Anyone who insists that food tastes better eaten off china has never tucked into a skewer of charred, juicy lamb handed to him from the inside of a beat-up truck. Street food—the plump sausages, spit-roasted chicken, and warm, soft tacos made in tiny mobile kitchens from coast to coast—is an American culinary mainstay. But only a handful of vendors belong in the pantheon of curbside cuisine. These spots turn out the kind of gloriously sloppy food that makes you wonder what fool would wait two hours for a table at a fancy restaurant when an equally transcendent meal is right around the corner.

Denver
Biker Jim’s Gourmet Dogs
The road from repo man to sausage-slinger is not exactly well-traveled, but Jim Pittenger made it a smooth one. He started selling locally made game sausages out of a cart in downtown Denver three years ago. He’ll happily add sauerkraut, spicy mustard, or a dill-pickle slice to, for instance, a dog made with elk hunted in a Colorado reserve, but he prefers to use his signature condiment: cream cheese piped from a caulking gun. Whatever it’s dressed up with, the meat is charred on a hot grill, because, as Pittenger puts it on his website, “if you tried to serve me a boiled Reindeer or Buffalo brat, I would have to hit you.”
Skyline Park, southwest corner of 16th and Arapahoe Streets; no phone; bikerjimsdogs.com

Portland, Oregon
Tábor
In a city where pedestrians can get sausage-stuffed waffles and seasonal plum clafouti without setting foot indoors, you have to be pushing one impressive sidewalk snack to stand out. Monika and Karel Vitek, the friendly Czech couple who run this bright-red stall in a vendor-packed parking lot known as the Pod, do that with the Schnitzelwich. They cram a breaded, fried-to-order pork cutlet into a crusty ciabatta roll along with lettuce, caramelized onions, and smears of paprika spread and horseradish. Don’t expect to have room left over for the exemplary goulash, spaetzle, or sausage with sauerkraut.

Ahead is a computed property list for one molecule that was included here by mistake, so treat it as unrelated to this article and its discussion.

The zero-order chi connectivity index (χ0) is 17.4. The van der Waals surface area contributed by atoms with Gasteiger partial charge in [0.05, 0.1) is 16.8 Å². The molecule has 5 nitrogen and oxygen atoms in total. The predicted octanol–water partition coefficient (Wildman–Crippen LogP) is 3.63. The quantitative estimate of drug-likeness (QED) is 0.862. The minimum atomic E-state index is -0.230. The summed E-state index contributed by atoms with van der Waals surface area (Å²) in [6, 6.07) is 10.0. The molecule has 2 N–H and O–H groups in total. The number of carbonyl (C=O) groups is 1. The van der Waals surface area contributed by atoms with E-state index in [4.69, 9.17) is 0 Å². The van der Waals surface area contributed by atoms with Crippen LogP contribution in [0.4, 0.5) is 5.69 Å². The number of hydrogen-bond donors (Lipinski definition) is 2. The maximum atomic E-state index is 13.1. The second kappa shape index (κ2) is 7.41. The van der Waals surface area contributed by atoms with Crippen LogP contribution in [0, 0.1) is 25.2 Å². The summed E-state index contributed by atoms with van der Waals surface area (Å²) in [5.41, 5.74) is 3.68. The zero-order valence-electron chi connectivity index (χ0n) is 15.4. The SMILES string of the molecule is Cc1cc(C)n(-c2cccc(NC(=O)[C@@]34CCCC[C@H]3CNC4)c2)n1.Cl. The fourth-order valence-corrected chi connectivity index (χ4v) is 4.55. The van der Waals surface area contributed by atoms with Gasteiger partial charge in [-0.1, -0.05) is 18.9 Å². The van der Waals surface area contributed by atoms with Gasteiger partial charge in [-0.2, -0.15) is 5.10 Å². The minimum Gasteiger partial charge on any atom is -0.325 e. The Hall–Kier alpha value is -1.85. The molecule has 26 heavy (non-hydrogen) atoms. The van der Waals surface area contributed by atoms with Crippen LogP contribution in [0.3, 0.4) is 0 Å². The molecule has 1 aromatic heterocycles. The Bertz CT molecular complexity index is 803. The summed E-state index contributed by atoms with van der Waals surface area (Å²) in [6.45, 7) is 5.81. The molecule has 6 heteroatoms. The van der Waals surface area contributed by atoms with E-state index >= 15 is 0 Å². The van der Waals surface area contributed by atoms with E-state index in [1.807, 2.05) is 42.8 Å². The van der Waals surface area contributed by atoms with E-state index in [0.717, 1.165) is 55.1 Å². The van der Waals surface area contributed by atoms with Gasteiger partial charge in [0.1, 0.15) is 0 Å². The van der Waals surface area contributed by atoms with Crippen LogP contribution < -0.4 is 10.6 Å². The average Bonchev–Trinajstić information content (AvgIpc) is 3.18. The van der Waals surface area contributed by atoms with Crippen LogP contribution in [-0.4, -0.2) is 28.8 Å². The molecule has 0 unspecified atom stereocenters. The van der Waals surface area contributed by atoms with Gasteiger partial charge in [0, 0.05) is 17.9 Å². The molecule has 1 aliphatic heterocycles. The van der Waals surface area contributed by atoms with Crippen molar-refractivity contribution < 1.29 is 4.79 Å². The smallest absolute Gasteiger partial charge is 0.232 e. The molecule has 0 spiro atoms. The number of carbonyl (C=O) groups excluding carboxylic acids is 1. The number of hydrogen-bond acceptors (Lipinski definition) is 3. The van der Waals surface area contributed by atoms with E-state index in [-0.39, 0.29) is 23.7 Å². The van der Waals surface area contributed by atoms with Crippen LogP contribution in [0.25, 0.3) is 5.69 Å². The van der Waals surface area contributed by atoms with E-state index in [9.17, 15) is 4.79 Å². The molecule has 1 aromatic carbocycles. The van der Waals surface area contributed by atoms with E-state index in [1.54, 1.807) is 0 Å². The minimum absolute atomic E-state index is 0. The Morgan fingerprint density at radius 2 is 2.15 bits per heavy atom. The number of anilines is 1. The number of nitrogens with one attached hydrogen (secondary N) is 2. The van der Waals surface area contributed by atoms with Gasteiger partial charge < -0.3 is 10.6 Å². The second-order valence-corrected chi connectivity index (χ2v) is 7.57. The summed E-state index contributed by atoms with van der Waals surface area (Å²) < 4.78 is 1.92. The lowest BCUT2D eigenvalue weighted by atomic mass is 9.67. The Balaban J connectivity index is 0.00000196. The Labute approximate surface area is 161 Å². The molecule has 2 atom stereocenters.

The parking lot at SW Fifth Avenue and Stark Street, 503-997-5467; schnitzelwich.com

Philadelphia
Yue Kee
Long before Craig LaBan, Philly’s most fearsome restaurant critic, bestowed two out of four bells on this rickety truck, devotees of Tsz Pong’s cooking were making regular pilgrimages to the corner of 38th and Walnut. Those early fans know it’s better to call Pong’s wife on her cell and endure her famously frosty phone manner than wait in line to order sparerib tips tossed in tangy black-bean sauce or curry-powder-laced Singapore noodles dotted with bits of tender roast pork. It’s all scooped unceremoniously into Styrofoam containers, and none of it costs more than $5.
Corner of 38th and Walnut Streets, 610-812-7189

New York City
Sammy’s Halal
New York’s halal carts are legendary, legion, and nearly identical. They’re almost all papered with faded photographs of lamb in pita and chicken on rice and manned by one or more guys who toil for hours at a sizzling grill, tending to lines of hungry office workers. But Pakistani-born Samiul “Sammy” Haque Noor elevates the idiom, dispensing gyros and dark-meat chicken served over delicately spiced rice squirted with any combination of three sauces (mellow white, fiery red, and tangy, cilantro-packed green)—both of which prove he deserves his coveted Vendy, the Academy Award for local street carts.
Broadway at 73rd Street, Jackson Heights, Queens, and several locations in Manhattan, 917-446-9948